2 Tim. ii.


Ver. iv. 12.

SERM. We might allege the suffrages of eminent philosoXXVI. phers, persons esteemed most wise by improvement of natural light, who have declared, that perfection of virtue can hardly be produced or expressed otherwise than by undergoing most sharp afflictions and tortures; and that God therefore, as a wise Father, is wont with them to exercise those whom he best loveth we might also produce instances of divers persons, even among Pagans, most famous and honourable in the judgment of all posterity for their singular virtue and wisdom, who were tried in this furnace, and thereby shone most brightly; their suffering, by the iniquity and ingratitude, by the envy and malignity of their times, in their reputation, liberty, and life; their undergoing foul slanders, infamous punishments, and ignominious deaths, more than any other practices of their life, recommending them to the regard and admiration of future ages; although none of them, as our Lord, did suffer of choice, or upon design to advance the interests of goodness, but upon constraint, and irresistible force put on them; none of them did suffer in a manner so signal, with circumstances so rare, and with events so wonderful; yet suffering as they did was their

a Plat. de Rep. ii. p. 594.

Magnum exemplum, nisi mala fortuna non invenit. Sen. de Prov. iii. Plut. de Stoic. contr. p. 1931.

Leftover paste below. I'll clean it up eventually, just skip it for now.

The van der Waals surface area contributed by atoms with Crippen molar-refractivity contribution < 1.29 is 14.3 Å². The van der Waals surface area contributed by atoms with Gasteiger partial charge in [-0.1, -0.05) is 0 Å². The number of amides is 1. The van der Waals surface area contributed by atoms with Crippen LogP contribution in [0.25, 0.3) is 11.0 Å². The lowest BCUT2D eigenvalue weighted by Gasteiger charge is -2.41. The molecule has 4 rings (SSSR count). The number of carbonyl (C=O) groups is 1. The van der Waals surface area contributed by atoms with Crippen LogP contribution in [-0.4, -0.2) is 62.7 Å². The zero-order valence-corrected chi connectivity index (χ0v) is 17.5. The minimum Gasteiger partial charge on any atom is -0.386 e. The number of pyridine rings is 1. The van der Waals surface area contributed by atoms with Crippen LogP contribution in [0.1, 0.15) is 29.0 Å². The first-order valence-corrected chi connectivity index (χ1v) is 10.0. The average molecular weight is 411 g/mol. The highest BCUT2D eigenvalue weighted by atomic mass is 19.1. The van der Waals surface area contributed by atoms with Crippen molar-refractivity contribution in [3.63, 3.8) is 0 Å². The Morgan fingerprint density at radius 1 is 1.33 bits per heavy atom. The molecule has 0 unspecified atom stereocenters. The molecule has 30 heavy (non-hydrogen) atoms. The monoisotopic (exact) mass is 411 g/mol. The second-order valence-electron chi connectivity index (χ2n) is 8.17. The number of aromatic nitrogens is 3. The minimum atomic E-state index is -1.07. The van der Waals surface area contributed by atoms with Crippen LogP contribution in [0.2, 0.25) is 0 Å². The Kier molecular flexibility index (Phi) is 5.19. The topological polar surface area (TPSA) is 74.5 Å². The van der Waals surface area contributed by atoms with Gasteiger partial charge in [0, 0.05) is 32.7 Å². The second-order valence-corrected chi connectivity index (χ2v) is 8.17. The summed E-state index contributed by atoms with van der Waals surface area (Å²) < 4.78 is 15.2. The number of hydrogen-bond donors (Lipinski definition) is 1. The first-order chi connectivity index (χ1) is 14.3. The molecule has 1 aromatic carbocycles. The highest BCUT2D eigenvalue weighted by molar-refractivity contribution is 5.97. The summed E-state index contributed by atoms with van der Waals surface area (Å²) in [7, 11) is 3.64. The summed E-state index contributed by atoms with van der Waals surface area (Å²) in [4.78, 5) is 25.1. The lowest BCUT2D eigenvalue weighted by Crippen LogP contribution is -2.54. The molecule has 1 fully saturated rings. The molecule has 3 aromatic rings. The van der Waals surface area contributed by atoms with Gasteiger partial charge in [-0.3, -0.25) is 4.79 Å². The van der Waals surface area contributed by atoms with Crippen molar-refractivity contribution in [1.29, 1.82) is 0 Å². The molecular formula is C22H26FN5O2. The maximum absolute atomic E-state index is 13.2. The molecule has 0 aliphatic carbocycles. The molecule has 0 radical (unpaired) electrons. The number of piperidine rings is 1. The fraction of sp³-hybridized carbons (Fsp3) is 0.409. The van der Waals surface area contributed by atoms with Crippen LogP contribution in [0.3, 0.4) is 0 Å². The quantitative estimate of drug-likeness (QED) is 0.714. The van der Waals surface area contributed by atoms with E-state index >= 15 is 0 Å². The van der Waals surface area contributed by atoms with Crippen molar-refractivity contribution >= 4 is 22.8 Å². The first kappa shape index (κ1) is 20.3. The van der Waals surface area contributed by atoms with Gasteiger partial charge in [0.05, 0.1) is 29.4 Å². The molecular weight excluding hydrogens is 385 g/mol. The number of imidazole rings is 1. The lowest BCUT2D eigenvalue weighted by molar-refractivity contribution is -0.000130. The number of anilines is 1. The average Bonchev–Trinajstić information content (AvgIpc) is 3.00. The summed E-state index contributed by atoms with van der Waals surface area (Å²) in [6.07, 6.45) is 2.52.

b Socrates, Phocion, Thraceas, Aristides, &c. Vid. Ælian. Var. xi. 9. 2. 43.

Cicuta Socratem magnum fecit, &c. Sen. Ep. 13, et 67, et 104. (Sen. Ep. 81. Ep. 113.)

Rutilii innocentia ac virtus lateret, nisi accepisset injuriam ; dum violatur effulsit. Sen. Ep. 79.


chief glory; whence it seemeth, that even according SERM. to the sincerest dictates of common wisdom this dispensation was not so unaccountable; nor ought the Greeks, in consistency with themselves, and in respect to their own admired philosophy, to have deemed our doctrine of the cross foolish, or unrea


To conclude; since thereby a charity and humanity so unparalleled, (far transcending theirs who have been celebrated for devoting their lives out of love to their country, or kindness to their friends,) a meekness so incomparable, a resolution so invincible, a patience so heroical, were manifested for the instruction and direction of men; since never were the vices and the vanities of the world (so prejudicial to the welfare of mankind) so remarkably disparaged; since never any suffering could pretend to so worthy and beneficial effects, the expiation of the whole world's sin, and reconciliation of mankind to God, such as no performance beside, nor any other sacrifice did ever aim to procure; since, in fine, no virtue had ever so glorious rewards, as sovereign dignity to him that exercised it, and eternal happiness to those who imitate it; since, I say, there be such excellent uses and fruits of the cross borne by our blessed Saviour, we can have no reason to be offended at it, or ashamed of it; but with all reason heartily we should approve and humbly adore, as well the deep wisdom of God, as all other his glorious attributes, illustriously displayed therein: to whom therefore, as is most due, let us devoutly render all thanks, all praise, and glory.

And, Unto him that loved us, and washed us Rev. i. 5, 6. from our sins in his blood, and hath made us kings

SERM. and priests unto God and his Father; to him be XXVI. glory and dominion for ever and ever.

Rev. v. 13.

Blessing, and honour, and glory, and power, be unto him that sitteth upon the throne, and unto the Lamb for ever and ever. Amen.